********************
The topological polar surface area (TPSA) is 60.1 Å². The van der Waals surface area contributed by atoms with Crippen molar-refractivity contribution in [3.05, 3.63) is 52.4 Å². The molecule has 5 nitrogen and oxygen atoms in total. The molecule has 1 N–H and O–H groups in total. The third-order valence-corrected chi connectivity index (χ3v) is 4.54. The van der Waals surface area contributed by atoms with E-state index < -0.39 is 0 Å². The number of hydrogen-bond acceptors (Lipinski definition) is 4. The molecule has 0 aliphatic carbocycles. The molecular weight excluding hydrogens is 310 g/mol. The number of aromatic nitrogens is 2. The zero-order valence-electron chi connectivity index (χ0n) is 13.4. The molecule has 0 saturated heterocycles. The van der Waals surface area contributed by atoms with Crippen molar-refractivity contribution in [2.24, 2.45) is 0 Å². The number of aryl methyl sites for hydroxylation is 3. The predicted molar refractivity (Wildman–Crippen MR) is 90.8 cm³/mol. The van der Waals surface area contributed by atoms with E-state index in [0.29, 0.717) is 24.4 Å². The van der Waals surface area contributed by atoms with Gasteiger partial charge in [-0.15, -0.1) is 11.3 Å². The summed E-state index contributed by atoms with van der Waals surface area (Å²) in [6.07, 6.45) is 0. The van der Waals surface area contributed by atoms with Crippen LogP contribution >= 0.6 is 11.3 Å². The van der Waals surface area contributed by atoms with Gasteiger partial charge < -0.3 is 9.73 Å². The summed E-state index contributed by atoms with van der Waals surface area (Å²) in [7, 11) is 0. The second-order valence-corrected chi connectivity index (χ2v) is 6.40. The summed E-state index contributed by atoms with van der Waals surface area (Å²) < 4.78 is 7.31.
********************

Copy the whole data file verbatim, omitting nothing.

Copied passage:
The topological polar surface area (TPSA) is 60.1 Å². The van der Waals surface area contributed by atoms with Crippen molar-refractivity contribution in [3.05, 3.63) is 52.4 Å². The molecule has 5 nitrogen and oxygen atoms in total. The molecule has 1 N–H and O–H groups in total. The third-order valence-corrected chi connectivity index (χ3v) is 4.54. The van der Waals surface area contributed by atoms with E-state index < -0.39 is 0 Å². The number of hydrogen-bond acceptors (Lipinski definition) is 4. The molecule has 0 aliphatic carbocycles. The molecular weight excluding hydrogens is 310 g/mol. The number of aromatic nitrogens is 2. The zero-order valence-electron chi connectivity index (χ0n) is 13.4. The molecule has 0 saturated heterocycles. The van der Waals surface area contributed by atoms with Crippen molar-refractivity contribution in [2.24, 2.45) is 0 Å². The number of aryl methyl sites for hydroxylation is 3. The predicted molar refractivity (Wildman–Crippen MR) is 90.8 cm³/mol. The van der Waals surface area contributed by atoms with E-state index in [0.29, 0.717) is 24.4 Å². The van der Waals surface area contributed by atoms with Gasteiger partial charge in [-0.15, -0.1) is 11.3 Å². The summed E-state index contributed by atoms with van der Waals surface area (Å²) in [6.07, 6.45) is 0. The van der Waals surface area contributed by atoms with Crippen LogP contribution >= 0.6 is 11.3 Å². The van der Waals surface area contributed by atoms with Gasteiger partial charge < -0.3 is 9.73 Å². The summed E-state index contributed by atoms with van der Waals surface area (Å²) in [7, 11) is 0. The second-order valence-corrected chi connectivity index (χ2v) is 6.40. The summed E-state index contributed by atoms with van der Waals surface area (Å²) < 4.78 is 7.31.